The color frescoes that survived are in varying degrees of quality. There are some, like the Villa of Mysteries, where they are in near mint condition. Others are more damaged or faded, but worth seeing. The Villa Vettius, or Vettii House, depending on your guide book, is very well preserved and the walls of some rooms were covered in erotica. The frescoes depict all different kinds of sexual positions. There are more erotic frescoes in the brothel. The second story is still intact at the brothel, and the downstairs is filled with tiny rooms with a stone bed. The walls of the hallway and the rooms are covered with drawings and engravings that detail sexual positions.
The center of town is the Forum. This is where the markets would have been held. In fact, several of the buildings off the forum were once specialty markets, like the fish market. The remnants of the once majestic temple are recreated in a detailed presentation board. The entire place is awe inspiring. The streets feel different than at other ruined cities, because all the houses are still here in this one, not just the ground on which they once stood.
There are several bathhouses, all worth seeing. They had cold tubs (frigidarium), and medium tubs (tepidarium), and hot tubs (calidarium). There were giant circular tubs of various sizes, and places with a row of private tubs as well. These people were definitely cleaner than their post Roman, European ancestors. All of the tubs are still intact. In the houses, the kitchen counters and the cooking stoves are still intact. All of them. Its kind of eerie, actually, kind of like the way an earthquake takes out every chimney, but in reverse. They were clearly an advanced society, and the thought that they were wiped out in one brief instant looms heavily as one walks the streets.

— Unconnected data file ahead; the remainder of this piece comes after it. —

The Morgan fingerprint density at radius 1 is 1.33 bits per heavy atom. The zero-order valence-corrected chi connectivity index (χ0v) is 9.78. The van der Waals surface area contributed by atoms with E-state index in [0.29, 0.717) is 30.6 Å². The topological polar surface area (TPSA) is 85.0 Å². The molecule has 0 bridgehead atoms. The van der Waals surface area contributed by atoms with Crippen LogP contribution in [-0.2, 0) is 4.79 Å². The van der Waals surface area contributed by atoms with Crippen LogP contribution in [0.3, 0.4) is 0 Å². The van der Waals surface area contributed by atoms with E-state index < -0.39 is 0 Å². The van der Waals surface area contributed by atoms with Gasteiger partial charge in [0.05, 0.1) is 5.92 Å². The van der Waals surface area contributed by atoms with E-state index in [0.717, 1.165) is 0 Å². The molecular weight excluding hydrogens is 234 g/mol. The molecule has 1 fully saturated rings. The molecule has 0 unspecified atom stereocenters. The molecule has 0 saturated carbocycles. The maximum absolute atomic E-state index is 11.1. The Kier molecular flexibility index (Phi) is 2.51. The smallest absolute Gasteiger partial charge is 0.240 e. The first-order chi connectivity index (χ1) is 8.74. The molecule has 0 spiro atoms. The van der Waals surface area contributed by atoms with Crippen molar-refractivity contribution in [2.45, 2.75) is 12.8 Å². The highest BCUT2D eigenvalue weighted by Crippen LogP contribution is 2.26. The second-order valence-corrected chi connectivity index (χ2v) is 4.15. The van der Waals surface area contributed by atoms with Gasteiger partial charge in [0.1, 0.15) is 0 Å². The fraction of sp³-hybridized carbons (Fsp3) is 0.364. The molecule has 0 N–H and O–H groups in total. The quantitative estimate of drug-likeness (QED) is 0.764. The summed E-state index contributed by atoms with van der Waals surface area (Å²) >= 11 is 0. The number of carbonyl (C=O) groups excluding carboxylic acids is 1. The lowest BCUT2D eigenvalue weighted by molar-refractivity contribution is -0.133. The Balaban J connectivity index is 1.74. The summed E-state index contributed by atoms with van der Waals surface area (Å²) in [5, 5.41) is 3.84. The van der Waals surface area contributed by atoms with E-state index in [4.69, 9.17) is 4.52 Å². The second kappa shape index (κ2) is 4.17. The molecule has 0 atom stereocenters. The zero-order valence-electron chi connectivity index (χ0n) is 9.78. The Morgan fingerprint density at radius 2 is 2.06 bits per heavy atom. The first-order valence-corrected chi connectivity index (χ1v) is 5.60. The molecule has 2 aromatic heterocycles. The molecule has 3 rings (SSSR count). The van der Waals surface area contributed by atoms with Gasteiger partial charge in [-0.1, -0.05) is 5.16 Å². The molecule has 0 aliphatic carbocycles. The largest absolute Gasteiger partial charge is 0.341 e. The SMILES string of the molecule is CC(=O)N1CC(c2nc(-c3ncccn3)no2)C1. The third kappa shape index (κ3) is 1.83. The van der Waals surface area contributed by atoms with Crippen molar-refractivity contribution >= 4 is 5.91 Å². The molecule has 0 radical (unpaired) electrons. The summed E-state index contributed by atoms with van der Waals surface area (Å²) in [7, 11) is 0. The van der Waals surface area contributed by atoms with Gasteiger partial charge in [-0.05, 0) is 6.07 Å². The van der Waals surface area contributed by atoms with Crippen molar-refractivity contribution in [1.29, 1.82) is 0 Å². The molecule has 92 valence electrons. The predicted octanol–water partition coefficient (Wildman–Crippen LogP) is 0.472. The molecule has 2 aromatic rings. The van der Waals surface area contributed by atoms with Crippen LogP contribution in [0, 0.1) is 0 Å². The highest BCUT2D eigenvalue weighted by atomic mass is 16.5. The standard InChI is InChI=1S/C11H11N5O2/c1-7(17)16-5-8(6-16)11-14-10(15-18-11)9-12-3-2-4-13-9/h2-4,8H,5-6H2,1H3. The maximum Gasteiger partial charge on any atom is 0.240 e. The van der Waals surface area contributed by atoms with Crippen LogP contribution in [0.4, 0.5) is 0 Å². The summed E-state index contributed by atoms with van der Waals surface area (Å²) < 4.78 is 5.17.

We spent 2 1/2 hours there and could have easily spent much more, but we had to get on the road. We had an exceptionally long drive ahead of us, over 1000 kilometers into unknown weather. We heard it might be snowing in the alps!!
We’ve been back to Italy many times since this trip. For more Pompeii and Amalfi Coast, check out our main Italy Page.
Have you been to the Amalfi Coast? Thinking of going? Leave me a comment below and make my day!
NOTE: Everything on this trip was paid for by us. Nothing was complimentary or given in exchange for reviews or promotions.